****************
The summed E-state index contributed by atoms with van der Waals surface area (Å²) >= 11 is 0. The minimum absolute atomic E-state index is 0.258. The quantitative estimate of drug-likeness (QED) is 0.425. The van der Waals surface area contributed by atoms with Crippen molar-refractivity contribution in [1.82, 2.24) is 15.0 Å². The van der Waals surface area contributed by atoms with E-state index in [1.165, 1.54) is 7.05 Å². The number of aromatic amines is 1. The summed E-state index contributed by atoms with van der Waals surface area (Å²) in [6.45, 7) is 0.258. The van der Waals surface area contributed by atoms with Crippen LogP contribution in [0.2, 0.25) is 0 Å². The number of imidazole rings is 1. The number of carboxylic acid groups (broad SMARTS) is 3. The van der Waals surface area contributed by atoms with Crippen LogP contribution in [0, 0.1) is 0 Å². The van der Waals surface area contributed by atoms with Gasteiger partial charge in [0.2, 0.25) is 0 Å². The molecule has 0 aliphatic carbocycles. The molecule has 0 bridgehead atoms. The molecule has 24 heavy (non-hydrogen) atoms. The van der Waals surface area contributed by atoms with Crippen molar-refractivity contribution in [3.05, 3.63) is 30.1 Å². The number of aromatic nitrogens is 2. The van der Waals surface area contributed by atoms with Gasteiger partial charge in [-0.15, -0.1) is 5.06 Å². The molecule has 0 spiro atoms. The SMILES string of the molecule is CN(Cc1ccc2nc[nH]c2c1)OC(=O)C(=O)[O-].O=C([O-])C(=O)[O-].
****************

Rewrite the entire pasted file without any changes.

The summed E-state index contributed by atoms with van der Waals surface area (Å²) >= 11 is 0. The minimum absolute atomic E-state index is 0.258. The quantitative estimate of drug-likeness (QED) is 0.425. The van der Waals surface area contributed by atoms with Crippen molar-refractivity contribution in [1.82, 2.24) is 15.0 Å². The van der Waals surface area contributed by atoms with E-state index in [1.165, 1.54) is 7.05 Å². The number of aromatic amines is 1. The summed E-state index contributed by atoms with van der Waals surface area (Å²) in [6.45, 7) is 0.258. The van der Waals surface area contributed by atoms with Crippen LogP contribution in [0.2, 0.25) is 0 Å². The number of imidazole rings is 1. The number of carboxylic acid groups (broad SMARTS) is 3. The van der Waals surface area contributed by atoms with Crippen LogP contribution in [0, 0.1) is 0 Å². The van der Waals surface area contributed by atoms with Gasteiger partial charge in [0.2, 0.25) is 0 Å². The molecule has 0 aliphatic carbocycles. The molecule has 0 bridgehead atoms. The molecule has 24 heavy (non-hydrogen) atoms. The van der Waals surface area contributed by atoms with Crippen molar-refractivity contribution in [3.05, 3.63) is 30.1 Å². The number of aromatic nitrogens is 2. The van der Waals surface area contributed by atoms with Gasteiger partial charge in [-0.15, -0.1) is 5.06 Å². The molecule has 0 spiro atoms. The SMILES string of the molecule is CN(Cc1ccc2nc[nH]c2c1)OC(=O)C(=O)[O-].O=C([O-])C(=O)[O-].